We’ll jump straight into the new birds here this week, as we’ve got two weeks to work through.
First stop is Texas, where a Crescent-chested Warbler (ABA Code 4) at Big Bend National Park in Brewster Co represents an official 1st for the state. This species has been on the hypothetical list, or the Texas equivalent, until now, with the only previous account a sight record from the days before every birder carried a camera.
That wasn’t the only southern surprises to turn up in the state, a Crimson-collared Grosbeak (4) was seen in Cameron Co, and a surprisingly accommodating Mangrove Cuckoo was seen near Galveston.
Up to Missouri, where that state’s 1st record of Cassin’s Kingbird was seen in Greene Co. Of the ABA Area kingbirds, this is a species without the extensive pattern of vagrancy we seen in Western, Eastern, or Tropical, but that is changing as several states have added Cassin’s Kingbird to their checklists in the last few years.
Next door in Kansas, an apparent Mexican Duck in Hamilton Co would be a state 1st if accepted. The photos of this individual are excellent, but the phenotypic limits of this species with Mottled Duck are still being worked out on the margins.
Delaware’s 1st record of Bar-tailed Godwit (3) has been seen at Bombay Hook NWR since late April.
Tis the season when eager birders’ eyes turn to Alaska, where birders are setting up on islands in the Aleutians and the Bering Sea. Early reports include Long-toed Stint (3), Hawfinch (4), Eyebrowed Thrush (3), and Olive-backed Pipit (3) on St Paul Island in the Pribilofs, and Hawfinch (4) on Adak in the Aleutians.
Down to British Columbia where noteworthy birds include a Snowy Egret in Kamloops and a White-tailed Kite in Langley. The latter appears to be the same individual that was seen in Washington the week before.
And in Washington, a Smith’s Longspur in Tacoma is the state’s 2nd.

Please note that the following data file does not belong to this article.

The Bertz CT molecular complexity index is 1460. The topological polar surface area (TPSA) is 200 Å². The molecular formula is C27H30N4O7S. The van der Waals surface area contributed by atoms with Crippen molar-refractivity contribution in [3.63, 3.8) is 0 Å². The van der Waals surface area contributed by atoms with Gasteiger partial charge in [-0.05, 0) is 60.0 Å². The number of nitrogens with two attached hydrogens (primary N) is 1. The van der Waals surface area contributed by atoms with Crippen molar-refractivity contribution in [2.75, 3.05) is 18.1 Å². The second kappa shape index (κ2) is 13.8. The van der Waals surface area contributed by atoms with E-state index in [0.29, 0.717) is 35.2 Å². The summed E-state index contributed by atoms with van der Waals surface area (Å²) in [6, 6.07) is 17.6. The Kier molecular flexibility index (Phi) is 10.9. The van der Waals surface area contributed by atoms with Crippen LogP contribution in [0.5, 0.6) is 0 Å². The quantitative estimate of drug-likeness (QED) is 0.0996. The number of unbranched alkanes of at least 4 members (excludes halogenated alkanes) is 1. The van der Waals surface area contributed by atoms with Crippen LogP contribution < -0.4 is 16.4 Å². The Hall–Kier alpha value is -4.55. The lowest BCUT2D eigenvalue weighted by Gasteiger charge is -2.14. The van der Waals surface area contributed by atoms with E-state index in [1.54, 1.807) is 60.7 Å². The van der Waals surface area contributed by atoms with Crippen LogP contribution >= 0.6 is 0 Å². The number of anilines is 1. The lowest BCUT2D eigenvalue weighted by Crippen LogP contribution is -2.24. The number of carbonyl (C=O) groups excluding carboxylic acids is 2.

Arizona had a Fan-tailed Warbler (4), a formerly very rare visitor that has seen a flurry of records in recent years, in Pima Co.
Oklahoma’s 2nd official record of Chihuahuan Meadowlark was seen this week in Cimarron Co, though this recently split species may turn out to be a regular in that part of the state.
In North Dakota, a Townsend’s Warbler was seen in Rugby.
Minnesota had a sharp male Tufted Duck (3) in Duluth.
Iowa continues to host Limpkins, and a bird in Marshal Co is about the state’s 5th or so, all of which have come in the last 12 months.
In Wisconsin, a Chuck-will’s-widow was well documented in Dane Co.
Michigan hosted the long-tailed pair of a Scissor-tailed Flycatcher in Mackinac Co and the state’s 8th Fork-tailed Flycatcher (3) in Mason Co.
While not rare for the province itself, a Willow Ptarmigan walking the beach at Point Pelee, Ontario, last week was a shocking find and very rare so far south. The bird seemed unconcerned with the hordes of birders who expected warblers rather than arctic grouse.
In Illinois, a Snowy Plover was seen in Cook Co.
Indiana’s 5th record of Swainson’s Warbler was seen in Greene Co, and the state’s 4th Limpkin was found in Vanderburgh Co.
In Alabama, a nice male Hooded Oriole was present on Dauphin Island.
Georgia had a Snail Kite, one of fewer than 5 records, in Decatur Co this week.
Good for Virginia was a White-tailed Kite in Northampton Co and a Mountain Bluebird in Botetourt Co.
The first living record of White-winged Dove was found in Dc this week.
New York had a pair of Lark Buntings on opposite sides of the state, one in Suffolk Co and another in Monroe Co. Also, the third Anhinga of the spring was seen in Richmond Co.
Connecticut’s 10th record of Black-necked Stilt was found at Old Saybrook.
In New Hampshire, a Say’s Phoebe in Merrimack Co is the state’s 2nd.
And in Newfoundland, the first Black-tailed Godwit (3) of the season was found at Bulls Bay.
Omissions and errors are not intended, but if you find any please message blog AT aba.org and I will try to fix them as soon as possible. This post is meant to be an account of the most recently reported birds. Continuing birds not mentioned are likely included in previous editions listed here. Place names written in italics refer to counties/parishes.
Readers should note that none of these reports has yet been vetted by a records committee. All birders are urged to submit documentation of rare sightings to the appropriate state or provincial committees. For full analysis of these and other bird observations, subscribe to North American Birds, the richly illustrated journal of ornithological record published by the ABA.